The Best Mountain Bike Trail Pack That Isn’t Even For Mountain Bikers

The Best Mountain Bike Trail Pack That Isn’t Even For Mountain Bikers

Photo by Aonijie

My relationship with mountain biking trail packs is one more of hate than love. I wouldn’t say I like riding with a pack on–probably because I sweat at three times the average rate of most people. But even I understand that it’s essential to ride with something to hold your trail gear when venturing far from the car on strenuous terrain. So in my quest for the perfect gear, I came across the best mountain bike trail pack that isn’t even for mountain bikers.

With or without a pack? That is the question.

For most of my riding life, I’ve either ridden with a backpack or with my jersey pockets stuffed with emergency gear. The jersey pocket situation is truly tragic, especially since I ride on 2.8″ tires. I need to carry an enormous tube in case of a flat. Add CO2 cartridges, tire levers, a multi-tool, snacks, and suddenly my pockets are bulging in every possible direction. And I haven’t even stashed my phone or car keys yet.

Different trails call for different gear.

I have changed where and how I ride based on how I carry my gear. I’ve recently opted for trails that snake against themselves, never getting too far from the car. Riding in a t-shirt with no trail gear is one of my favorite ways to ride, but I can’t do that every time. Therefore my quest for the best mountain bike trail pack has continued for years.

My latest trail hack.

Lately, I have stumbled on an incredible trail hack: the endurance runner hydration vest! Before you laugh, consider the science behind these sorts of packs. They are light, breathable, comfortable, and storage-focused. Most of the athletes who use them run at least a half marathon or more on strenuous terrain.

The first time I put one of these on to ride, I thought to myself, “Why haven’t I done this before?” Finally, I had ample storage, could carry all of my gear with no problems. I had accessible pockets for my phone, multi-tool, and a little squishy water bottle right at my chest. And the best benefit all– Almost none of that back sweat that is too common on most mountain bike backpacks or fanny packs.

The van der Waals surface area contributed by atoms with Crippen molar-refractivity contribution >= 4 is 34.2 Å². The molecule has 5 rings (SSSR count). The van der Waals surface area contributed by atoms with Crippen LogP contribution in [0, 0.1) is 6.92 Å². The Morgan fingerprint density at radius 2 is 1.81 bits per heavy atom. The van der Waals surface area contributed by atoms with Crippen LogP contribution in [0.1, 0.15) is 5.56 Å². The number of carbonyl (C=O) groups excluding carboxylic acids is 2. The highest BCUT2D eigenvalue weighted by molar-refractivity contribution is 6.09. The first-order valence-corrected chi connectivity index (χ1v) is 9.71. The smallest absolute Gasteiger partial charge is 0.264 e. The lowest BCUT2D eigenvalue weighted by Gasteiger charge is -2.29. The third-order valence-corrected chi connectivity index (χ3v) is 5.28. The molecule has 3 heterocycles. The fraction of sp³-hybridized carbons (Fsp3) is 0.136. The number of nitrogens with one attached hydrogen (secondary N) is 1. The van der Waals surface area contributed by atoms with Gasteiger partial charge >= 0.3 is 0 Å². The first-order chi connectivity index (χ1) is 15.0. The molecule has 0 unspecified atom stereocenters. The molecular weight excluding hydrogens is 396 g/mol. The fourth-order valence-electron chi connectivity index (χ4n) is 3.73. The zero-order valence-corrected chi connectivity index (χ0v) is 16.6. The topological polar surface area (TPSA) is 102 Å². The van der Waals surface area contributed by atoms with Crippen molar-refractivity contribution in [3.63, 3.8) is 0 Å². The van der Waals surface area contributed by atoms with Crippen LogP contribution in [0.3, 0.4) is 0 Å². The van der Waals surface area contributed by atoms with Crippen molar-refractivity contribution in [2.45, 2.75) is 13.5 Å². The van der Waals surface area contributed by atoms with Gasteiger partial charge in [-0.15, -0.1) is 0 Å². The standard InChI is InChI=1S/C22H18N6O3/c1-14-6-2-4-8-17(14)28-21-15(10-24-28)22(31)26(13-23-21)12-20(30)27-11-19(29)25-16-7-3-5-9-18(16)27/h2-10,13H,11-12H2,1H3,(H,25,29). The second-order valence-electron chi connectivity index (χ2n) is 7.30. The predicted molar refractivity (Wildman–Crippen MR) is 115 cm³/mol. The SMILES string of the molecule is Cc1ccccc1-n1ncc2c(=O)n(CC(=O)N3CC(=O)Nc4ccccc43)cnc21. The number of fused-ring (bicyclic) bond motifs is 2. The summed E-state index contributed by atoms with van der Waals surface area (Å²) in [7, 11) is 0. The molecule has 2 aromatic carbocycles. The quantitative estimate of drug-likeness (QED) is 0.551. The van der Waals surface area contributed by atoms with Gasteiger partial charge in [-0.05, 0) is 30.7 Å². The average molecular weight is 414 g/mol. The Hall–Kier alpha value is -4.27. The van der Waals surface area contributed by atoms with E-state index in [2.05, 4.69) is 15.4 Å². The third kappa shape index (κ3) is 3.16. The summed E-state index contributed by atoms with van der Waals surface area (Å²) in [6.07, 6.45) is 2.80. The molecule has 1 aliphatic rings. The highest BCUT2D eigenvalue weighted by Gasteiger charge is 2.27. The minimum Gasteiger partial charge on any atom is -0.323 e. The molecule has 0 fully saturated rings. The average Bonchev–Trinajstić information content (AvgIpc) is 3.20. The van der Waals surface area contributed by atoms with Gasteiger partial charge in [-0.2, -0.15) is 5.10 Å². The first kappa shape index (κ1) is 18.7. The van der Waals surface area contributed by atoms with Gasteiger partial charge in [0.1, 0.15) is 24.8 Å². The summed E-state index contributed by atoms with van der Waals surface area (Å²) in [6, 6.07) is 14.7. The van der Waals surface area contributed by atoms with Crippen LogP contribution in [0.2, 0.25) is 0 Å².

So, next time you consider purchasing a new hydration pack or gear pack, take a look at the inventory that endurance runners use to race their best.

My pack choice is the Aonijie 5L Running Hydration Vest (Check price below on Amazon). I also bought a couple of flexible water bottles that you can stash if you need additional hydration. I usually ride with a frame-mounted water bottle and leave the front pockets of the vest for my tools and phone. This running vest is incredibly comfortable while fitting snugly. I chafe easily. After 2+ hours of riding (and running), I can honestly say I have never had any irritated skin.

AONIJIE Hydration Vest Backpack


The AONIJIE Hydration Vest Backpack is originally designed for running but is a great trail pack for short 1 – 2 hour mountain bike rides.

Check price at Amazon

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AONIJIE Hydration Vest Backpack

Final thoughts.

It may seem a little non-purist to be buying running gear for your mountain bike excursions. However, if you can push your gear ego to the side, you may find yourself finally satisfied with a pack that delivers in all categories. And for all of you niche XTERRA Triathletes, this little piece of gear can easily transition from bike to trail run. All you need to change out is your heavier mountain biking tools.

Many glorious hacks make mountain biking more enjoyable, comfortable, and efficient. I can honestly say, however, that riding in an endurance vest pack has been one of my favorites. This pack will serve me on the trail for many future rides.

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Avatar for Matthew Chisholm
Matthew Chisholm

Matt Chisholm is a data analyst and freelance writer who studies the environmental history of the Southern Smoky Mountain region of North Carolina. He was a contributor to Lost in Transition: Removing, Resettling, and Renewing Appalachia and the 2016 edition of the Journal of East Tennessee History, for which he won the 2017 McClung Award. When not writing, Matt enjoys road and mountain biking, hiking, trail running, and drinking beer around Concord, NC where he lives with his wife, daughter, and twin boys.

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